Broadly speaking it’s much the same as the Nexus 7, with a 7-inch IPS LCD capacitive multitouch screen, a 1280x800 pixel resolution and a pixel density of 216ppi.

However, Amazon has added some extra technology to make viewing media content on the go that little bit easier.

According to the company’s launch statements it features some advanced polarization treatments and has been crafted by laminating the touch layer into the display during production (as opposed to layering it on top afterwards).

Sharpness and contrast are hugely improved over standard IPS LCDs and the polarization reduces sun glare by as much as 25 per cent. It’s also been tweaked to allow some seriously wide viewing angles with no loss of clarity or colour reproduction.

Obviously the best display quality comes from the iPad 3’s large-scale Retina screen. Though you do make a compromise on portability, it could equally be argued that the bigger expanse of glass is better for appreciating films, photos, webpages and games.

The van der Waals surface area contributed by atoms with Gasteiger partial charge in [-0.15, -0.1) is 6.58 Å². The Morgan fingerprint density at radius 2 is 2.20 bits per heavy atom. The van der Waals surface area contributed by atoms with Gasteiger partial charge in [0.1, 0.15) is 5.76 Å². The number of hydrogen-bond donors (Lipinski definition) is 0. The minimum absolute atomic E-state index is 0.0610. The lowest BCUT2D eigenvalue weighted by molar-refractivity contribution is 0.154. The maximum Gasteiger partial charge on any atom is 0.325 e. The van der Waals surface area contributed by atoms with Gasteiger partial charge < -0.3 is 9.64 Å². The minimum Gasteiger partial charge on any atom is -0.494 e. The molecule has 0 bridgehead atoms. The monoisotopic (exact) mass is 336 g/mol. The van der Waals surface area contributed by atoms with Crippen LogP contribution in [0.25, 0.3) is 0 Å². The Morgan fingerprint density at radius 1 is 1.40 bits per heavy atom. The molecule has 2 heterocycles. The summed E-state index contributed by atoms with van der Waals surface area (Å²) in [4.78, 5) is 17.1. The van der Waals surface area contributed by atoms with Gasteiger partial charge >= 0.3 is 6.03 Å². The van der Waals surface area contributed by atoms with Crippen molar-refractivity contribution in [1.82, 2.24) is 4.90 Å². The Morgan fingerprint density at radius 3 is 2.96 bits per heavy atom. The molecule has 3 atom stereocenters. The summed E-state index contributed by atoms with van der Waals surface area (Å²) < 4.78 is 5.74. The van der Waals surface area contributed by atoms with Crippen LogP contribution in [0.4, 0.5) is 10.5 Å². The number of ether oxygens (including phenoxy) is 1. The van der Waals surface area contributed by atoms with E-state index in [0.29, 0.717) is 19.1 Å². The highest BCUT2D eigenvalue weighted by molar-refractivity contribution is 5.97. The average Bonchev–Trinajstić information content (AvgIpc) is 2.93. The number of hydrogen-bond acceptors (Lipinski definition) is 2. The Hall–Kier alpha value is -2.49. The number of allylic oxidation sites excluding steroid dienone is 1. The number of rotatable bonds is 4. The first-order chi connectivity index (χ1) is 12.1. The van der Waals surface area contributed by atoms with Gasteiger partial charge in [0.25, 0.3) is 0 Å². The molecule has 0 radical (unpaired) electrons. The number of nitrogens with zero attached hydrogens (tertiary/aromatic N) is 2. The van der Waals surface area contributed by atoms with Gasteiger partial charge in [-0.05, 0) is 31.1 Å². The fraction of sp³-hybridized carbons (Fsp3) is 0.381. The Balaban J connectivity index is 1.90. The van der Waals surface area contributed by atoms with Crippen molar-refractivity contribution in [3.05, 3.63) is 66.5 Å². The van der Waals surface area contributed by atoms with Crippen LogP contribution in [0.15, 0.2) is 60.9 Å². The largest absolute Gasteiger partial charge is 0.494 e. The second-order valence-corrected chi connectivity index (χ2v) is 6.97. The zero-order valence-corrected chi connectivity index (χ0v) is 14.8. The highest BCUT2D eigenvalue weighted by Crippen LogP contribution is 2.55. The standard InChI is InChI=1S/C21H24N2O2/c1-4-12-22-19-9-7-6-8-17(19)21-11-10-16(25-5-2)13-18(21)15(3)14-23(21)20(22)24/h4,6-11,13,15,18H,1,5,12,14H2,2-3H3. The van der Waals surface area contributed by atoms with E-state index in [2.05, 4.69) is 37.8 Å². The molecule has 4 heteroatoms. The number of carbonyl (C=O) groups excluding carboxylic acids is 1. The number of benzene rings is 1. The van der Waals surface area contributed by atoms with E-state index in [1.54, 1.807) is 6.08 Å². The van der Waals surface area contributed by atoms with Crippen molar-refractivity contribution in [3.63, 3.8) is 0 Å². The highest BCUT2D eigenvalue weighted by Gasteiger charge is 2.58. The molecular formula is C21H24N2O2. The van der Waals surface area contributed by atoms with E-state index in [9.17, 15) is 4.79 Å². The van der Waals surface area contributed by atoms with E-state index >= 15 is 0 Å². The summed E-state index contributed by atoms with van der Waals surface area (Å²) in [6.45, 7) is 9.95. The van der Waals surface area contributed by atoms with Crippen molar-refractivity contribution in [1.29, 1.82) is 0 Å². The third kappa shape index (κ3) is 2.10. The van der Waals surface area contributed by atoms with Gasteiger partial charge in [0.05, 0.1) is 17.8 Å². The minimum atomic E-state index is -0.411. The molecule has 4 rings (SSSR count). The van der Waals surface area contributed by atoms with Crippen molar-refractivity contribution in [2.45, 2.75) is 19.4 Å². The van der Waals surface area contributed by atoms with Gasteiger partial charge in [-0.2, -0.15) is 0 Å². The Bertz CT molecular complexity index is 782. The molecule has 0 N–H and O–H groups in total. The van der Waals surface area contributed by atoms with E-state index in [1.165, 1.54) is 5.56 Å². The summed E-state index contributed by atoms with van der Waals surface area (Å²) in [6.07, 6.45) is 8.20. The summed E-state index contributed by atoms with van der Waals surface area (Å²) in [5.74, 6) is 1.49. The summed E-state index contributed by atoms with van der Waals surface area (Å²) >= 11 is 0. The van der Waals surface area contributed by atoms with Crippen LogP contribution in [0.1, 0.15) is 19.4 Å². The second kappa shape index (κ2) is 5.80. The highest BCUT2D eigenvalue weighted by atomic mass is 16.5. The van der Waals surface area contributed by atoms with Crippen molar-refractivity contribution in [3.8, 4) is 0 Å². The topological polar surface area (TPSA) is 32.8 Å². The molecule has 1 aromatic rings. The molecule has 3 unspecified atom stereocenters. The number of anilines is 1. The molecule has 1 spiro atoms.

The 7-inch scale is still great for this, however, and Amazon has done a great job at making things look as good as possible.

Ultimately though, we’re betting on the iPad Mini being a game-changer for displays in the 7-inch tablet space.

Winner – iPad Mini

Operating System

The iPad 3 runs iOS 5.1 at present and will no doubt upgrade to iOS 6 when it launches with the iPhone 5 soon. The iPad Mini may arrive alongside the iPhone 5 or shortly after but either way we expect it to ship on iOS 6.

Apple has been keeping fairly quiet about what to expect in the sixth iteration of its mobile software platform, although one thing we do know is the company has invested plenty of time, effort and money into revamping its aged distribution fronts – the App Store, iTunes and so on. It’s a much needed and welcome change.

We’d like to think Apple would also overhaul the look and feel of the platform generally as it’s now quite dated, but we haven’t seen anything to suggest this is the case and if we’re honest we’re not exactly optimistic about it.

In terms of functionality there’s nothing wrong with the platform as it is, although it is a little stagnant with no sweeping and significant updates in recent memory.